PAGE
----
Concerns Over Homework Gap Hinder Technology Adoption
More educators want to be trained on how to incorporate technology into their daily teaching practices, but a new report from Project Tomorrow shows that they are concerned how their students will be able to access those tools outside the classroom. Forty-three percent of teachers surveyed want to be effective with the use of technology in their classrooms, but "they need confidence that their students will have out-of-school access to technology tools and the internet."
The report finds the percentage of students impacted by the homework gap has decreased in grades 6-12 from 20 percent in 2015 to 13 percent in 2019. However, Project Tomorrow CEO Julie Evans, who authored the paper, writes that we should not be satisfied that one out of eight students today may need to complete their homework "at a McDonald's on a family member's smartphone."
"Given that learning today is really a 24/7 enterprise with access to an abundance of learning resources online, students who lack out of school access are also most likely not participating in the rich self-directed learning experiences enjoyed by students with appropriate connectivity at home. Inherently, this is another level of inequity in education," said Evans in her report.
Project Tomorrow's Speak Up Research Initiative surveyed over 343,500 students, parents, teachers and administrators during the 2018-2019 school year to get their feedback on digital learning for the report. In addition to addressing concerns surrounding digital learning, the two other sections of the report focus on how teachers are actively using technology tools in their classrooms and three hurdles that teachers face when implementing those tools.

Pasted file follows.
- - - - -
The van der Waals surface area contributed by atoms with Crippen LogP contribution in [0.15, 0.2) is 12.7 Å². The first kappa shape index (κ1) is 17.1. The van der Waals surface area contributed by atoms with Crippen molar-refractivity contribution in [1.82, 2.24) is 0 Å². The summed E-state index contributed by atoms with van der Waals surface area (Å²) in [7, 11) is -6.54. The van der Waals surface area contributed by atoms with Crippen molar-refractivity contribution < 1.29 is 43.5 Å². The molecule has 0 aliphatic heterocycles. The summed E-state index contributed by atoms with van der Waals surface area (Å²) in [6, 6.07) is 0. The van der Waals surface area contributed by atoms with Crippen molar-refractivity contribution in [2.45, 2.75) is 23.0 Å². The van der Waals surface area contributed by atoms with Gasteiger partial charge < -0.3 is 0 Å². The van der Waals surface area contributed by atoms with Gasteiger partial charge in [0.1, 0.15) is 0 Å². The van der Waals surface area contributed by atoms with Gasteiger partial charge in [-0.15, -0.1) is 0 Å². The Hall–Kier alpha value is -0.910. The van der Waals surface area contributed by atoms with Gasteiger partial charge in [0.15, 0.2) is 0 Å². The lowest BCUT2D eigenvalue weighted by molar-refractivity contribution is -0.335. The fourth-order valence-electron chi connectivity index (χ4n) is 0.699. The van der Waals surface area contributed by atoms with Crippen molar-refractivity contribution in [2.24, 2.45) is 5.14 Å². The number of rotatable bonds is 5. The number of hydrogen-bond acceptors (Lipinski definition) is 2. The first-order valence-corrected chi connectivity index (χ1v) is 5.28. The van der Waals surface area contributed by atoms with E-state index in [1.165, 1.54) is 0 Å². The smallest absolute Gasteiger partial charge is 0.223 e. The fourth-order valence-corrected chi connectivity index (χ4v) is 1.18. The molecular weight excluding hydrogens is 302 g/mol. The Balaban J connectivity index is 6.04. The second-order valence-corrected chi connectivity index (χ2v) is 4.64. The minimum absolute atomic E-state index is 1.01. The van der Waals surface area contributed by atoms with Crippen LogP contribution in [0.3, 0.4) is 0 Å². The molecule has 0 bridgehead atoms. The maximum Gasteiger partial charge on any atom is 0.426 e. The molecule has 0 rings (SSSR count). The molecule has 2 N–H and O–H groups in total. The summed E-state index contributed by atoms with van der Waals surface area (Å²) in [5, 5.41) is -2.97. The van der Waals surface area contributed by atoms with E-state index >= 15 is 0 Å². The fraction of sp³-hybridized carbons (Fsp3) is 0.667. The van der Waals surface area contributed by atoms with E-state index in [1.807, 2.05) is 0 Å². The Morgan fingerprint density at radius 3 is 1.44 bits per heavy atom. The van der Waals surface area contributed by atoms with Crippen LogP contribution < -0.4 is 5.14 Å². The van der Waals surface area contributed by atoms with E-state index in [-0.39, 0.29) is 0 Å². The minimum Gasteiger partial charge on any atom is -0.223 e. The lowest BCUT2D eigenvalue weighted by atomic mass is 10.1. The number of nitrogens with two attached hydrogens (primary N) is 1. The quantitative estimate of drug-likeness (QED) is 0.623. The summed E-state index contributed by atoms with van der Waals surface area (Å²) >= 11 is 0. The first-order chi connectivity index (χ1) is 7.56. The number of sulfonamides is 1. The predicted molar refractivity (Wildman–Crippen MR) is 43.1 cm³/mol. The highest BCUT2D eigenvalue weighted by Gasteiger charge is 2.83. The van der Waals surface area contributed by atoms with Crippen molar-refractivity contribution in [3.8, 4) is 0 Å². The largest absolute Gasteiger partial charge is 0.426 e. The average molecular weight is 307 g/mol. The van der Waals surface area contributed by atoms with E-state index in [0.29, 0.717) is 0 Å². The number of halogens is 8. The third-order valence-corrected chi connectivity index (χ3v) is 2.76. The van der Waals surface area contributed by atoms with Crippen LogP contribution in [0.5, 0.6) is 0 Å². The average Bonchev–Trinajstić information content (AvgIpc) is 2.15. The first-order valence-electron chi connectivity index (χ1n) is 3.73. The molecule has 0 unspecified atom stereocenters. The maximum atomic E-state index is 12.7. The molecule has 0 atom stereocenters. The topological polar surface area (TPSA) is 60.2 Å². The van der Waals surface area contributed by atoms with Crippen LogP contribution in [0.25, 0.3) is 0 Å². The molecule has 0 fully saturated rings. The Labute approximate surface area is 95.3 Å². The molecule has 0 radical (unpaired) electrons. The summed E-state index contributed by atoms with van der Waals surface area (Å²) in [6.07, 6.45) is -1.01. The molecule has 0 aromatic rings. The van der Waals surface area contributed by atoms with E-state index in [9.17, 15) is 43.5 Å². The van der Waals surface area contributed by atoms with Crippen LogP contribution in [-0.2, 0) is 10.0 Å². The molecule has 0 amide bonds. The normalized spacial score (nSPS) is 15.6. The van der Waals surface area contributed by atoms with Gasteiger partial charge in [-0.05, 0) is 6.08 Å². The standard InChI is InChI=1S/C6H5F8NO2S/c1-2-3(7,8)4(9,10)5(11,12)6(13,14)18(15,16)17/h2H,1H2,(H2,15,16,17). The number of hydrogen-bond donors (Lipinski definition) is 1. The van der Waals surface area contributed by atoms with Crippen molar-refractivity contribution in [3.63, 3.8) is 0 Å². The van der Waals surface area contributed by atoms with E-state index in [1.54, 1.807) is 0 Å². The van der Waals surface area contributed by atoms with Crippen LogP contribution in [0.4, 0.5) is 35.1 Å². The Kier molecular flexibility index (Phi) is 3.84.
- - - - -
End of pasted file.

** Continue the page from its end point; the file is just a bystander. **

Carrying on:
To address concerns over equity, more school districts have invested in loaning WiFi hotspots to parents and putting WiFi hotspots on buses.
Other findings related to teacher needs include:
- Only one fifth of classroom teachers say they are very comfortable with using technology to facilitate student collaborations, integrating mobile devices into instruction or differentiating instruction using digital tools.
- Thirty-nine percent of most teachers are not comfortable at all with technology-enhanced instructional practices.
- Thirty-eight percent of teachers with one to three years of experience want to get a curated set of resources and 42 percent of those same teachers want classroom strategy tips.
- The majority of parents (82 percent) think effective use of technology is important for their child's future, but their top concern is that technology usage varies too much from teacher to teacher.
The full report is available on Project Tomorrow's website.
Sara Friedman is a reporter/producer for Campus Technology, THE Journal and STEAM Universe covering education policy and a wide range of other public-sector IT topics.
Friedman is a graduate of Ithaca College, where she studied journalism, politics and international communications.
Friedman can be contacted at firstname.lastname@example.org or follow her on Twitter @SaraEFriedman.
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